Gertrude Weaver passed away on Monday in Arkansas at the age of 116, just six days after she became the world’s oldest living person.
A week ago, Weaver, who was already the oldest person in America, invited President Barack Obama to attend her birthday party on the Fourth of July.
The Silver Oaks Health and Rehabilitation Center in Camden, where Weaver had been living since 2009, confirmed her death, adding that they were “devastated by her loss”. (Scroll down for the video.)
1. Gertrude Weaver, the world’s oldest person, died at 116 on Monday in Camden, Arkansas.
Weaver passed away from complications after developing pneumonia, KATV reports.
Kathy Langley, the center’s administrator, told Reuters that Weaver was enjoying the spotlight she’d been under over the final week of her life.
Staff read Weaver the many news stories written about her, after she became the world’s oldest person.
Weaver gained the title last Wednesday, after the death of 117-year-old Misao Okawa in Japan, the Los Angeles-based Gerontology Research Group said.
2. Gertrude Weaver, right, of Camden, Arkansas, became the world’s oldest person on Wednesday after the death of Japanese woman Misao Okawa, who died at the age of 117 on Wednesday.
Weaver attributed her long life to treating others well and eating her own cooking. She told reporters:
I treat everyone the way I want to be treated.
Weaver received a letter from President Obama on her 116th birthday and said that she wanted to meet the president at her birthday party, because she voted for him twice.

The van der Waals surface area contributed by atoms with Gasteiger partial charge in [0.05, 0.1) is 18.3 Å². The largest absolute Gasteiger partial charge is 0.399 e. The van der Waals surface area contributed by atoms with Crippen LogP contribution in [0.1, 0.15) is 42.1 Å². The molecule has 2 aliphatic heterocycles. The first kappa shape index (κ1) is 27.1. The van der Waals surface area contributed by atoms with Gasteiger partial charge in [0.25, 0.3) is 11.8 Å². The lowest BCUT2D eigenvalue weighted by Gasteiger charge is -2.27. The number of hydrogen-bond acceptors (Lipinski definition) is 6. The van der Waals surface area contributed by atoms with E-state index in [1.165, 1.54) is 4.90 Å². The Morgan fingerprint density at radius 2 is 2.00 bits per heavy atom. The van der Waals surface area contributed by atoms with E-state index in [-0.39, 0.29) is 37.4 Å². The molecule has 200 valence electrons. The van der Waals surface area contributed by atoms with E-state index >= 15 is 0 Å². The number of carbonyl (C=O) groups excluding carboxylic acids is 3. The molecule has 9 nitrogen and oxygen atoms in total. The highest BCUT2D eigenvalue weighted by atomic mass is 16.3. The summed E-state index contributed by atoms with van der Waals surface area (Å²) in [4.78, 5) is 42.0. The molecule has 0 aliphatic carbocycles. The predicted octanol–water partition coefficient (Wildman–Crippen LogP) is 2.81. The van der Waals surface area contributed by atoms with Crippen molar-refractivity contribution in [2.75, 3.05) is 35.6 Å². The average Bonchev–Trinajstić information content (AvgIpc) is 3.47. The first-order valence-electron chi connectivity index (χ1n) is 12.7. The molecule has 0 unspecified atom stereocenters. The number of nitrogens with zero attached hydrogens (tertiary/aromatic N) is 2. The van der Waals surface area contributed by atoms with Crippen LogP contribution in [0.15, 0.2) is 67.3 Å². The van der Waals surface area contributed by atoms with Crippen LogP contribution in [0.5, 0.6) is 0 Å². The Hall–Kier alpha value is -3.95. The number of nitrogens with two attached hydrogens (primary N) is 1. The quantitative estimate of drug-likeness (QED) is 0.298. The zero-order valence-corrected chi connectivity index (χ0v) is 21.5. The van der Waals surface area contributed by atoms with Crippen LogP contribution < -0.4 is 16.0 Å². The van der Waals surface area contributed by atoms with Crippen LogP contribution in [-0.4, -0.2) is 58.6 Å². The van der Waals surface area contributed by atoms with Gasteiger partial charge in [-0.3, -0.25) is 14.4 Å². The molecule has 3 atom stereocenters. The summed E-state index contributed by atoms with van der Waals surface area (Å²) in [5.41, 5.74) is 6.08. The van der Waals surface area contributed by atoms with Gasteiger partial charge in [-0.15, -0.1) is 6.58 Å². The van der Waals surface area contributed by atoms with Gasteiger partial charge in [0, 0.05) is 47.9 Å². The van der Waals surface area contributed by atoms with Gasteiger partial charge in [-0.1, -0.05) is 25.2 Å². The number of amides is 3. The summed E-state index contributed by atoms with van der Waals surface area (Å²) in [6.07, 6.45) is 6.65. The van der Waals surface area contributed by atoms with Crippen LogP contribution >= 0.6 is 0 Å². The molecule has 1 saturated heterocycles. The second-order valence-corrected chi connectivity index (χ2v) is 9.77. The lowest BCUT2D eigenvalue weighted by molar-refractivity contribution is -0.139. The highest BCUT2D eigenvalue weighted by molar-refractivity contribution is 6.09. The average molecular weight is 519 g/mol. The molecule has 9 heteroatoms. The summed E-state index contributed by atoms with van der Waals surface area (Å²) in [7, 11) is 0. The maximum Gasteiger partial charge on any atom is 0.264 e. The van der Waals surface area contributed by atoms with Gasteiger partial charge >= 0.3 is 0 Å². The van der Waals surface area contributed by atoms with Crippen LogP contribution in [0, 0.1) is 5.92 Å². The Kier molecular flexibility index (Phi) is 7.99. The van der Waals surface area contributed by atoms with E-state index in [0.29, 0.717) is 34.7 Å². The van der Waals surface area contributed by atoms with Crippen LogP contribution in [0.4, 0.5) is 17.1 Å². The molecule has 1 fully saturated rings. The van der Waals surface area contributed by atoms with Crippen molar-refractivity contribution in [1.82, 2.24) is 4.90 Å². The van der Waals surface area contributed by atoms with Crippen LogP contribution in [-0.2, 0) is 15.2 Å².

Born on July 4, 1898, Weaver exercised three times a week in her wheelchair and ate three times a day at Silver Oaks Health and Rehabilitation’s dining room.
A daughter of sharecroppers, Weaver was born in Arkansas near the Texas border and worked as a domestic helper.
After her retirement, Weaver lived with her granddaughter and only moved to Silver Oaks Health & Rehabilitation Center in 2009, when her granddaughter started having health problems, according to Langley.
Langley said last week:
She’s an absolutely amazing lady.
3. Gertrude Weaver: “The key to longevity is kindness.”
Weaver’s 93-year-old son visited her regularly. Langley added:
She said she has been blessed with a long and healthy life because of the way she has treated others.
Misao Okawa, the Japanese woman who was officially the world’s oldest person, died at the age of 117 on Wednesday. She credited her longevity to “eating delicious things” and getting plenty of rest, Japanese media reported.
For her part, Okawa entered the Guinness Book of World Records as the world’s oldest person in June 2013, after Jiroemon Kimura, also from Japan, died at the age of 116 years and 54 days.
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